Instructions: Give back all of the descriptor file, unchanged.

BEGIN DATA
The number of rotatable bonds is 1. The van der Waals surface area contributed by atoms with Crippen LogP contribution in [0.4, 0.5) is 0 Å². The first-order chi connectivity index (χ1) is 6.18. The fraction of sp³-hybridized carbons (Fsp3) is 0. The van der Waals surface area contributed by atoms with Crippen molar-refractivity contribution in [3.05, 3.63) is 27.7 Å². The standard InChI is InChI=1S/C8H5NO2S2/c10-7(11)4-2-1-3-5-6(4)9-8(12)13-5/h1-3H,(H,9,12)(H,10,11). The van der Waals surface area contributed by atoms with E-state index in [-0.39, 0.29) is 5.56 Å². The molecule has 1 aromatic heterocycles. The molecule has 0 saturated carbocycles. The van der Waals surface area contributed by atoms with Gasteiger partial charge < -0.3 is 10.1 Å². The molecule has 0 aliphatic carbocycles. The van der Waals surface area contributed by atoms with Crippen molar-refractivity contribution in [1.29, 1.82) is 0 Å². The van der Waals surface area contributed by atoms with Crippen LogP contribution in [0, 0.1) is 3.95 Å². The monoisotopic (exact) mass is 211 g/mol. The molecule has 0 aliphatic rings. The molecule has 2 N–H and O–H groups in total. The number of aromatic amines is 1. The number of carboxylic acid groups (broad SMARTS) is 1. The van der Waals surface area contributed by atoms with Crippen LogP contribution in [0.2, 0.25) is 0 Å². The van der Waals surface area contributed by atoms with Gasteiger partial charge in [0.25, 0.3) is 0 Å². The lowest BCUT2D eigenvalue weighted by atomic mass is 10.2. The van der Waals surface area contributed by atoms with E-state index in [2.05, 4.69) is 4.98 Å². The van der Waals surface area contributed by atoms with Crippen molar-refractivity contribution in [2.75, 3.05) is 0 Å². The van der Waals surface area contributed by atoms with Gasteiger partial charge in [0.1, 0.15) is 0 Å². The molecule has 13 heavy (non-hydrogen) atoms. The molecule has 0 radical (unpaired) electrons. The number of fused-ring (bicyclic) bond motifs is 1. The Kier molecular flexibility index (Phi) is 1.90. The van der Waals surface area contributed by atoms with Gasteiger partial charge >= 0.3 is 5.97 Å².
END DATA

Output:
The number of rotatable bonds is 1. The van der Waals surface area contributed by atoms with Crippen LogP contribution in [0.4, 0.5) is 0 Å². The first-order chi connectivity index (χ1) is 6.18. The fraction of sp³-hybridized carbons (Fsp3) is 0. The van der Waals surface area contributed by atoms with Crippen molar-refractivity contribution in [3.05, 3.63) is 27.7 Å². The standard InChI is InChI=1S/C8H5NO2S2/c10-7(11)4-2-1-3-5-6(4)9-8(12)13-5/h1-3H,(H,9,12)(H,10,11). The van der Waals surface area contributed by atoms with E-state index in [-0.39, 0.29) is 5.56 Å². The molecule has 1 aromatic heterocycles. The molecule has 0 saturated carbocycles. The van der Waals surface area contributed by atoms with Gasteiger partial charge < -0.3 is 10.1 Å². The molecule has 0 aliphatic carbocycles. The van der Waals surface area contributed by atoms with Crippen molar-refractivity contribution in [1.29, 1.82) is 0 Å². The van der Waals surface area contributed by atoms with Crippen LogP contribution in [0, 0.1) is 3.95 Å². The monoisotopic (exact) mass is 211 g/mol. The molecule has 0 aliphatic rings. The molecule has 2 N–H and O–H groups in total. The number of aromatic amines is 1. The number of carboxylic acid groups (broad SMARTS) is 1. The van der Waals surface area contributed by atoms with Crippen LogP contribution in [0.2, 0.25) is 0 Å². The van der Waals surface area contributed by atoms with Gasteiger partial charge in [0.25, 0.3) is 0 Å². The lowest BCUT2D eigenvalue weighted by atomic mass is 10.2. The van der Waals surface area contributed by atoms with E-state index in [2.05, 4.69) is 4.98 Å². The van der Waals surface area contributed by atoms with Crippen molar-refractivity contribution in [2.75, 3.05) is 0 Å². The van der Waals surface area contributed by atoms with Gasteiger partial charge in [0.1, 0.15) is 0 Å². The molecule has 13 heavy (non-hydrogen) atoms. The molecule has 0 radical (unpaired) electrons. The number of fused-ring (bicyclic) bond motifs is 1. The Kier molecular flexibility index (Phi) is 1.90. The van der Waals surface area contributed by atoms with Gasteiger partial charge >= 0.3 is 5.97 Å².